Awhile back I posted about Don't Do Stupid Things On Purpose (DDSTOP). This caused some comments about this being a very Theory-X management approach. The notion of Don't Do Stupid Things on Purpose comes from observinig people DSTOP with other peoples money.
Many might say, people have to experiment, try thing out, test the waters. Yes this is true, but who pays for that testing, trying, experimenting? Is there budget for that in the project plan? May be that this is actually an experimental project and the whole point of the project is to do stupid things on purpose to see what happens.
I wonder if the experimental work being paid for by the customer were worded like that if it would sound so clever?
Here's some clarity and a few examples of DSTOP in recent years.
- Install CA's Clarity (a very expensive project management and project accounting system).
- Apply Earned Value to a large ($250M) Enterprise IT project. Project gets in trouble, we come on board to perform triage and discover that the Program Management Office has been copying ACWP - the Actual Cost of Work Performed - to BCWP - the Budgeted Cost of Work Performed - the Earned Value - then reporting to senior management that everything is going fine.
- Instead of actually measuring physical percent complete to compute BCWP, they simplied copies the cost of the budgeted work, hiding the actual process
- That's DSTOP
- Install TTPro as a defect tracking and help desk ticketing system,
- Communicate verbally most of the defect repairs dome in development.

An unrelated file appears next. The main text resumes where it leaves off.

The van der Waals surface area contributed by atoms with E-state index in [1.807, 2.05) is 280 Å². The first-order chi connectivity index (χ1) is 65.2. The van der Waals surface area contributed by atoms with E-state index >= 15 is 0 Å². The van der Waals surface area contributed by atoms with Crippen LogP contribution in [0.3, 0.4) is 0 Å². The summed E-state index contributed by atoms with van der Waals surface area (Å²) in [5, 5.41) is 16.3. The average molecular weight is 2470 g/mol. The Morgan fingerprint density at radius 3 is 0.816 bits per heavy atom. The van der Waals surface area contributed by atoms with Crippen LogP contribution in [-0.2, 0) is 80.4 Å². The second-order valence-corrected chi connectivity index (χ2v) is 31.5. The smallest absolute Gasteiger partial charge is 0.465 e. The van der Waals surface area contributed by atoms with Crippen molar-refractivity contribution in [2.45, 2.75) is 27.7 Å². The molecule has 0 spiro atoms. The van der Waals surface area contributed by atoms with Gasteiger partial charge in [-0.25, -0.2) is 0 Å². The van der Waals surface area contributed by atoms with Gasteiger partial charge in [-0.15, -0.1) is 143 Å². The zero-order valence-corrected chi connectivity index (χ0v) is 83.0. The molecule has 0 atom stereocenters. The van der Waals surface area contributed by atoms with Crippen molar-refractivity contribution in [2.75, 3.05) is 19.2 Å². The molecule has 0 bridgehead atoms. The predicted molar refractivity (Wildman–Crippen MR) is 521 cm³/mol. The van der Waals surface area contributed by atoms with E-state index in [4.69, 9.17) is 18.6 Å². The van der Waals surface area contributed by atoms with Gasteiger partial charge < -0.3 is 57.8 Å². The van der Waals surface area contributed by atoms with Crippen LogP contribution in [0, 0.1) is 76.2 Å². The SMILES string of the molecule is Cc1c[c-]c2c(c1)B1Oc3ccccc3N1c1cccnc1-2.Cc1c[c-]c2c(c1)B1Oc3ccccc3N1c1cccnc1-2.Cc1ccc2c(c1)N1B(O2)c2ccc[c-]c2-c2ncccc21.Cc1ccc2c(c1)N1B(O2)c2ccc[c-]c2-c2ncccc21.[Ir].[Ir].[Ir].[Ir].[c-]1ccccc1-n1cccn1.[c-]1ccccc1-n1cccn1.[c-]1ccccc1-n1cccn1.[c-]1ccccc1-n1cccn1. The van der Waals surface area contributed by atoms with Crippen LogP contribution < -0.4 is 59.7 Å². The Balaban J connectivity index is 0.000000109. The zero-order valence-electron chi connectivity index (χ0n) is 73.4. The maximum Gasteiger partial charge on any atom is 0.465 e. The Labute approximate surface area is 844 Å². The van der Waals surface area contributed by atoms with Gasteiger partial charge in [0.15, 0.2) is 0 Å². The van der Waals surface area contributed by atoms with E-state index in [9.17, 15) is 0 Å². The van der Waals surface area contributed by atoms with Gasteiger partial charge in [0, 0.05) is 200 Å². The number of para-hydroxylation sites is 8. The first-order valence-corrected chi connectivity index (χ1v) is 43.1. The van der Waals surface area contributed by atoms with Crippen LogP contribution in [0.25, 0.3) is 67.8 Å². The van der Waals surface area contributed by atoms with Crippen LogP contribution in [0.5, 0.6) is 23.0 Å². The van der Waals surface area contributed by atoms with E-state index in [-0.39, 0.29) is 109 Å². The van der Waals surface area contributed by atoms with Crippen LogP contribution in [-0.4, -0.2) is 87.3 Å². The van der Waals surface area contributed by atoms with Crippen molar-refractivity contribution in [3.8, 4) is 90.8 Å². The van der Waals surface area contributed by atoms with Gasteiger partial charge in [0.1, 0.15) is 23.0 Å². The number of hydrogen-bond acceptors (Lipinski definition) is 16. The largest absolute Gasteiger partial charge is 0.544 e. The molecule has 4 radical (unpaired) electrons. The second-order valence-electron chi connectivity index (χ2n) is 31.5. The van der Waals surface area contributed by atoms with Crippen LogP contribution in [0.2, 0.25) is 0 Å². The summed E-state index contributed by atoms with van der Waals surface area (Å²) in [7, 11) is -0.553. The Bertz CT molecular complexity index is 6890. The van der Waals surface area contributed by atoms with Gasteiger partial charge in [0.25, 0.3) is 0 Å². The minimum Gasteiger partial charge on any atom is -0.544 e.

- Lose the traceability between the defect and the fix, so the QA staff can't trace the defects back to their rest coverage suite
- That's DSTOP
- Plan the development of several 100 million $ of flight avioncis upgrades for an aircraft that has been upgraded in the past.
- Build the Integrated Master Schedule around the past performance activities - good idea
- Resource load the IMS from past performance - good idea
- Discover that the cost and schedule don't fit inside the stated needs of the customer, so dial the work durations and assigned labor loads to fit the price to win for the RFP
- Get awarded the control, go over budget, and show up late after 12 months of work, get contract canceled
- That's DSTOP
So is it Theory X to ask those working on the project and managing the project to stop and think about what they are doing, what decisions are being made - and assess the impact of those decisions? Or should those entrusted with the customers money just go exploring, trying out ideas with the hope that something innovative will come out of it?
When we're assumed to be the stewards of other people's money, they should expect us to behave as those stewards. This means we make decision about the use of that time and treasure is ways that are informed by our experience, skills, and governance model. Doing otherwise means we're not the right people to be spending our customers money, or our customer has a lot of money to spend on us to become the right people they should have hired to spend their money.